Monday, June 22, 2009

Coming to Allentown: The Great Emancipator

For quite some time, John Barres' name has gone around this part of the world as a rising star to "keep on the radar screen."

There's always wisdom in the buzz, so it was little surprise when the chancellor of Wilmington got the call last month to lead upstate Pennsylvania's 270,000-member diocese of Allentown.

All of 48 and the first Delawarean tapped for the crozier since 1900, the son of converts with an Ivy pedigree doesn't take the reins 'til late next month, but he's already getting what'd normally be the Ordination Week treatment in the Lehigh Valley press, which followed the bishop-elect to the Diamond State stomping grounds he's been sharing with a certain Vice President:
Barres [pronounced Bar-riss] will become the fourth bishop of the diocese on July 30 and perhaps the first to find as much inspiration in a secular saint, Abraham Lincoln, as in more typical representatives from the heavenly rolls. The martyred president's name arose time and again in a daylong interview at his chancery last this week and in the homily of the noon Mass he celebrated in St. Joseph on the Brandywine, a handsome 1840s church built with the pennies of immigrant Irish workers in DuPont's blasting powder factories.

''Look at the virtues of Lincoln,'' Barres said, urging appreciation of the man through the lens of the Beatitudes, Christ's lessons of mercy and forgiveness from the Sermon on the Mount.

After all, Barres told parishioners, Lincoln was the president who ordered a military band to play ''Dixie'' out of respect for a vanquished foe. It's a perfect symbol of the kind of conciliatory outreach -- to other faiths, to the dispossessed, to abuse victims -- Barres considers essential to mending the fractures of a troubled world.

By all accounts, the bishop-elect is a man of quiet holiness and genial charisma who sometimes flirts with exhaustion from overwork in minding the umpteen tasks of a diocesan chancellor, which have ranged from mundane administrative errands to overseeing the installation of the bishop.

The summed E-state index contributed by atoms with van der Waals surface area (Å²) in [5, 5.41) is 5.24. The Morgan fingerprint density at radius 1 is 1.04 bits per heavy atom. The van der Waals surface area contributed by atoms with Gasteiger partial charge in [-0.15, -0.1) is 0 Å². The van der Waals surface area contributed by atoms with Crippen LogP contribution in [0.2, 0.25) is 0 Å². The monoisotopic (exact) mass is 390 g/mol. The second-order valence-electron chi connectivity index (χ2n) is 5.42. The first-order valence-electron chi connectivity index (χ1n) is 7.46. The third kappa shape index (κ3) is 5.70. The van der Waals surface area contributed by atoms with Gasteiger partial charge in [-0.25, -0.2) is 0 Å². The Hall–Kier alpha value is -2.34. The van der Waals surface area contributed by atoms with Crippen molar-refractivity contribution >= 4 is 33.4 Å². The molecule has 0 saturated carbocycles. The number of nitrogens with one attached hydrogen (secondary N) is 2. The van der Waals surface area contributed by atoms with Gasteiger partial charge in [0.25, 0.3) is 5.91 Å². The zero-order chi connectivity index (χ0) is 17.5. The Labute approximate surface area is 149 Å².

''An indefatigable worker,'' said Monsignor Joseph Rebman, St. Joseph's pastor and a longtime mentor to Barres. The monsignor warned, perhaps half-seriously, that Allentown shouldn't grow overly accustomed to its new bishop -- another way of underscoring Barres' rapid rise through the episcopal ranks. He is only 48, which won't make him the youngest bishop in the country but surely puts him near the top of that list. Who knows what's to come?

But that's getting ahead of the story. Right now, Barres is preparing to inherit a five-county diocese of 270,000 Catholics, many of them disaffected by last year's closing of dozens of parishes and many others barely hanging onto their religious identity.

Meanwhile, the ranks of priests and other religious continue to decline, and the task of drawing interest to a life of self-denial seems close to impossible in a culture of excess. When a young man considers seminary today, ''his manhood is questioned, his sanity is questioned,'' said Wilmington's retired bishop, the Rev. Michael Saltarelli. But in Barres, the bishop said, potential priests will see a model of the vocation: someone whose demeanor and discipline reflect a life that thrives beyond material yearnings.

''Your bishop,'' Saltarelli said, ''has shown me the face of Christ in so many ways.''...

Perhaps it was inevitable that Barres' path would lead him into the priesthood and episcopacy. He is the son of Oliver and Marjorie Barres, Protestant ministers who converted to Catholicism after growing convinced of its historical claim to be the church founded by Christ. The Barreses were brought into the church by Bishop Fulton Sheen of New York, a renowned prelate who preached to millions in the early days of television. Sheen, who also baptized the bishop-elect, is now a candidate for sainthood.

Barres attended seminary at Catholic University of America and studied canon law at the Opus Dei's Pontifical University of the Holy Cross in Rome. He was ordained by Bishop Robert Mulvee in October of 1989 and served as an associate pastor at two churches before returning to the Pontifical University, where he earned a doctorate in theology in 1999.

In 2000, he was named chancellor of the Diocese of Wilmington, essentially second-in-command to the bishop....

He offered no grand vision for what's ahead -- indeed, he said he is still studying the major issues of the diocese identified during the Second Synod of Allentown, a gathering of clergy and lay people that charted a course for the future of Catholic education, vocations, church consolidation and other topics. But he's no a stranger to the Lehigh Valley. His father is a Bethlehem native who grew up on Linden Street near Liberty High School, and Barres made many summertime visits to his aunt, uncle and cousins as a boy.

Now, ''you're going to have to force him to take vacations,'' said the Rev. Joe Cocucci, one of Barres' closest friends. ''He begins his day early with prayer, and gets right to work. He's a priest's priest.''
And video, complete with a very happy Mickey:

Despite his youth, Barres is the second member of the Theological College Class of '89 to get the high-hat -- the first of the group was Seattle auxiliary Joseph Tyson, one of the first US bishops named by Benedict XVI after his 2005 election.

The two bishops are among 11 priests celebrating 20th anniversaries from the DC house.

Tip to the Bench.

PHOTO: Monica Cabrera/
Allentown Morning Call